On the 16th of November 2010 in Nairobi in Kenya, the Intergovernmental Committee of the UNESCO Intangible Cultural Heritage Convention approved the Mediterranean Diet's inscription on the List of Intangible Cultural Heritage. But what's behind it? 

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Humans don't go to the table to eat but to eat together


The Mediterranean Diet's UNESCO recognition


The Mediterranean Diet's UNESCO recognition, in the beginning, was only for Italy, Spain, Greece and Morocco, then in 2013, it was extended to Cyprus, Croatia and Portugal. But precisely, what are we talking about? And why has it been acknowledged by UNESCO?

The Mediterranean Diet is a combination of practices, traditions, knowledge and abilities that in these Mediterranean countries passed down from generation to generation, giving a sense of belonging and continuity to their communities. Already during ancient Greece, "the diet" wasn't just about food, but it was a proper lifestyle founded on sharing. 

In the Mediterranean area, values like hospitality, neighbourhood, intercultural dialogue and creativity meet the respect for land and biodiversity. It's precisely in this that the Mediterranean diet shows to be of vital importance for the cultural heritage. 

The Mediterranean Diet: from its beginnings to the present day


The Mediterranean Diet has very ancient roots. It all began in the Mediterranean area during the Greco-Roman period. 

Its origins seem to be religious, because once upon a time for humans food was Godsend. At the base of the Mediterranean Diet, there are three elements, known as the Mediterranean Triad: vines, olives and wheat. These ingredients are linked with three Gods: 

Wheat was linked with Demetra: the goddess of providence, with her belly always swollen;Oil with Athena: the virgin par excellence. Indeed, the name of extra-virgin oil comes from her;Wine with Dionysus: the strange god that used to make trouble on Olympus, exactly like the wine that brings a little thrill.

With the spread of Christianity, this triad remains but it's readapted to Christ figure.

During these same times, the two most important values of the Mediterranean diet were founded: conviviality and hospitality. Sharing and eating together come from their symposium. Even if different from what we know now, hospitality was important just the same, because they used to believe that behind the guest a god could be hidden.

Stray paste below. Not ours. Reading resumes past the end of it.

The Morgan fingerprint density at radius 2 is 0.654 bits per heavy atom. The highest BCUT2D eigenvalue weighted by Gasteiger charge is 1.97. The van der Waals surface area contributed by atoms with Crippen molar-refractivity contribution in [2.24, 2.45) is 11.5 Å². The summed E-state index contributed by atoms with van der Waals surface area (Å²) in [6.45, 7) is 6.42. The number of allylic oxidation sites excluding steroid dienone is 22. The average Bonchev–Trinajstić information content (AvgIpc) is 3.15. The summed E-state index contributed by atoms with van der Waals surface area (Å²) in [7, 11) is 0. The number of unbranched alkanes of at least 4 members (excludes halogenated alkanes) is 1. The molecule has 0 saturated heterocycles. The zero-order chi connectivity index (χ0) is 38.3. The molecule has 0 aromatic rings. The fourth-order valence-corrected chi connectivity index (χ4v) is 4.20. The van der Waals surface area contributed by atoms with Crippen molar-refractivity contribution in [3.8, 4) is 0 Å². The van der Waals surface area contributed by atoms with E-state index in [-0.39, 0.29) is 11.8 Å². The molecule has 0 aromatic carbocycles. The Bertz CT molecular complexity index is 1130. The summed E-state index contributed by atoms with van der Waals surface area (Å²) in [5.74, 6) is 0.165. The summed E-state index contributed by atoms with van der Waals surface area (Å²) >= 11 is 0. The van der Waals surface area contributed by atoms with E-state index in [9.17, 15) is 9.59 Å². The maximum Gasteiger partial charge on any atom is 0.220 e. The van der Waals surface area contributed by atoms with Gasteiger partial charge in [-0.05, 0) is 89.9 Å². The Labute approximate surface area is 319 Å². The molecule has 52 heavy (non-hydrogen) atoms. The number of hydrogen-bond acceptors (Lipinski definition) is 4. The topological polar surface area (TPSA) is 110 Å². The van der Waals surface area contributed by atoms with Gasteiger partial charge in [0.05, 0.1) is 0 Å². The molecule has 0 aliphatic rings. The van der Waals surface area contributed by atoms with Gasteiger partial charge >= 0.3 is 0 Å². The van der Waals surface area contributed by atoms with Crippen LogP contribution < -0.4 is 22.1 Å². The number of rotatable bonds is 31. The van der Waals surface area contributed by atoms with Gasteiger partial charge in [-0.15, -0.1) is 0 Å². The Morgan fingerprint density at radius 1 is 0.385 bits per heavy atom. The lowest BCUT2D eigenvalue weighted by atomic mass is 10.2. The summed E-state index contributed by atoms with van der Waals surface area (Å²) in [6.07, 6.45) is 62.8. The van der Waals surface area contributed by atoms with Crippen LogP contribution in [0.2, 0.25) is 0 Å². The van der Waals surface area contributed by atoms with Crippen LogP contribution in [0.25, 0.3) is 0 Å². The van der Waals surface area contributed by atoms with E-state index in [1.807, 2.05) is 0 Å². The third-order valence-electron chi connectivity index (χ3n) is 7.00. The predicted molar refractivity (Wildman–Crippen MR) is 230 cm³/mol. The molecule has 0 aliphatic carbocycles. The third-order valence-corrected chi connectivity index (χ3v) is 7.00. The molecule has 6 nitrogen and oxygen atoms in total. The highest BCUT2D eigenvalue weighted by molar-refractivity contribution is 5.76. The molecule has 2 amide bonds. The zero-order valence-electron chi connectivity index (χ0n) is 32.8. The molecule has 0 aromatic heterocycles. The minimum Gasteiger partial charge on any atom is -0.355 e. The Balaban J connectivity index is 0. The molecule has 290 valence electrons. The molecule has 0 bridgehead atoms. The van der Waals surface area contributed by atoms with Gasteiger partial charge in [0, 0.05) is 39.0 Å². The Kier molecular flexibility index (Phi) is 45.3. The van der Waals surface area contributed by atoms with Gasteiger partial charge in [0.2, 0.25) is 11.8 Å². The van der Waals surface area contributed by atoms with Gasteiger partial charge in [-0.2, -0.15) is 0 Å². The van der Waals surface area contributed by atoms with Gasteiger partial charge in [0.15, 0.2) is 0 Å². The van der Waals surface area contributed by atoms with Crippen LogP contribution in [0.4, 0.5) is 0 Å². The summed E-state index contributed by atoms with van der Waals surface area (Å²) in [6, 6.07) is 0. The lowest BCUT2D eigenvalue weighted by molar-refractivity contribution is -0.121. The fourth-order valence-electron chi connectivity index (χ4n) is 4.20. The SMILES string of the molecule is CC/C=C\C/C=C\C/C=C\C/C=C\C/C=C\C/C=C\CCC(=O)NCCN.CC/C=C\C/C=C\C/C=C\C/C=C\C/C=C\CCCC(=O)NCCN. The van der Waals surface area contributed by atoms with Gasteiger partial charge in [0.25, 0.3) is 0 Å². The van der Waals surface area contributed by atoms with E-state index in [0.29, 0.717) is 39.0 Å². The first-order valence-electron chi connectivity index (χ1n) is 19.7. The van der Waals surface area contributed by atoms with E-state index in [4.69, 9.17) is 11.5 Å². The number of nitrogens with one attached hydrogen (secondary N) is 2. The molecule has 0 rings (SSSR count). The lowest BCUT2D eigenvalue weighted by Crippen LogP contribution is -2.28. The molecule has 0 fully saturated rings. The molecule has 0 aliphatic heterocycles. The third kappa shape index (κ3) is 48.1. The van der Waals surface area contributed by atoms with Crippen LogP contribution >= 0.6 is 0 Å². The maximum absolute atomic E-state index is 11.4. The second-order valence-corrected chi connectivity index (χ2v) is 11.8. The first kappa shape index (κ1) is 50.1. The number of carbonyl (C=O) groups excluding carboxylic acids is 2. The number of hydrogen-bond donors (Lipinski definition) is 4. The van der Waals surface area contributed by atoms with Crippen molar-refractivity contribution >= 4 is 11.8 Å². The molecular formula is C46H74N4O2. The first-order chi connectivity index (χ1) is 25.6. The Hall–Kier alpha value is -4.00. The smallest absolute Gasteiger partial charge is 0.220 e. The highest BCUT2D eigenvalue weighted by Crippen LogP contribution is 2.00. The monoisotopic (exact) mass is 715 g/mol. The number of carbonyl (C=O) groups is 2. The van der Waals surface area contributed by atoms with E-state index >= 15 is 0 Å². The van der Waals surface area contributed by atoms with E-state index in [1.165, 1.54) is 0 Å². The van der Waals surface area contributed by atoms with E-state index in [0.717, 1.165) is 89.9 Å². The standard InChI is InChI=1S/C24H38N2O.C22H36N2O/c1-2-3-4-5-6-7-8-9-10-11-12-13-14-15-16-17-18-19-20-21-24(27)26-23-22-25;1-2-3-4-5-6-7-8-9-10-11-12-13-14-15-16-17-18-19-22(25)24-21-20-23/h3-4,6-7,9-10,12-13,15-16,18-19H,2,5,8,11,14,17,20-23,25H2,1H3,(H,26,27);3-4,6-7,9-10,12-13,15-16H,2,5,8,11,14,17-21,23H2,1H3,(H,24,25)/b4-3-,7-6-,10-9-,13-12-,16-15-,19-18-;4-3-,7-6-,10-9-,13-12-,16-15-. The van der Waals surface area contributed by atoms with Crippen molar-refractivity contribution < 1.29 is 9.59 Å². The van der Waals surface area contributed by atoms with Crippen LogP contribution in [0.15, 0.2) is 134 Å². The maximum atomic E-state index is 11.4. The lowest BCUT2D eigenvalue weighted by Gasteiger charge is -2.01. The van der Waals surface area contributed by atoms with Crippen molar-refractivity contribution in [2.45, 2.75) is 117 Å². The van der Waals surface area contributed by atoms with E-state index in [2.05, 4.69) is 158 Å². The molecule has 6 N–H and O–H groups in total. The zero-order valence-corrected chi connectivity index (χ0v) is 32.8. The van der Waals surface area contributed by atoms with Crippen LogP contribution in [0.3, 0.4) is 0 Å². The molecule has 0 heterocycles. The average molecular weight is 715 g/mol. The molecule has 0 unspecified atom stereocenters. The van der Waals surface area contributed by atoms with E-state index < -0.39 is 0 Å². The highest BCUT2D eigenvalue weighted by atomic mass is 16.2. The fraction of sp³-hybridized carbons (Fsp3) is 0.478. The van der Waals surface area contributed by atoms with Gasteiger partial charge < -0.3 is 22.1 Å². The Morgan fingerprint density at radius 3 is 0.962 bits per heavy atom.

So we understand how the Mediterranean diet's origins are very old! But it started to have this name only in 1951, when, for exceptional circumstances, it was discovered by the American doctor Ancel Keys. He was in Italy because of a medical meeting and when he arrived in Naples, he discovered a way of eating particularly healthy: there even the lower-class people were longer-lived than the American upper-class people. 

When the Mediterranean diet became part of UNESCO, the word "diet" has taken up its old meaning: this word comes from the Greek "diaita" which means "regime", "lifestyle" and so not only eating but living too. The Mediterranean Diet as UNESCO Heritage is a strong message for the world, in fact, it's a challenge: through the food and the readoption and modernisation of good practices, we can resolve the Planet's problems. 

The Mediterranean Diet in Italy: the emblematic community of Cilento


As we have just seen, the UNESCO recognition is international and every nation has its emblematic community. The Italian one is located in Campania, in the area of the National Park of Cilento, Diano Valley and Alburni Mountains: precisely in the city of Pollica, where Ancel Keys made his researches. 

The Cilento can be considered as a sub-region of Campania. Pollica overlooking the Gulf of Palinuro and it's famous for its crystal-blue sea, sandy beaches, mild climate. Here many activities and events are organized for the Mediterranean Diet's preservation and its values, such as:

The Mediterranean Diet's White Night: every year in November;The Mediterranean Diet's Festival: during the whole period of Summer;The Mediterranean Diet's Museum: inside the Capuano Palace, in the district of Pioppi;The yearly award for the Mediterranean Diet's Ambassadors in the World: it's conferred upon those people that during the year have left a significant imprint on the Mediterranean Diet's transmission in the world.

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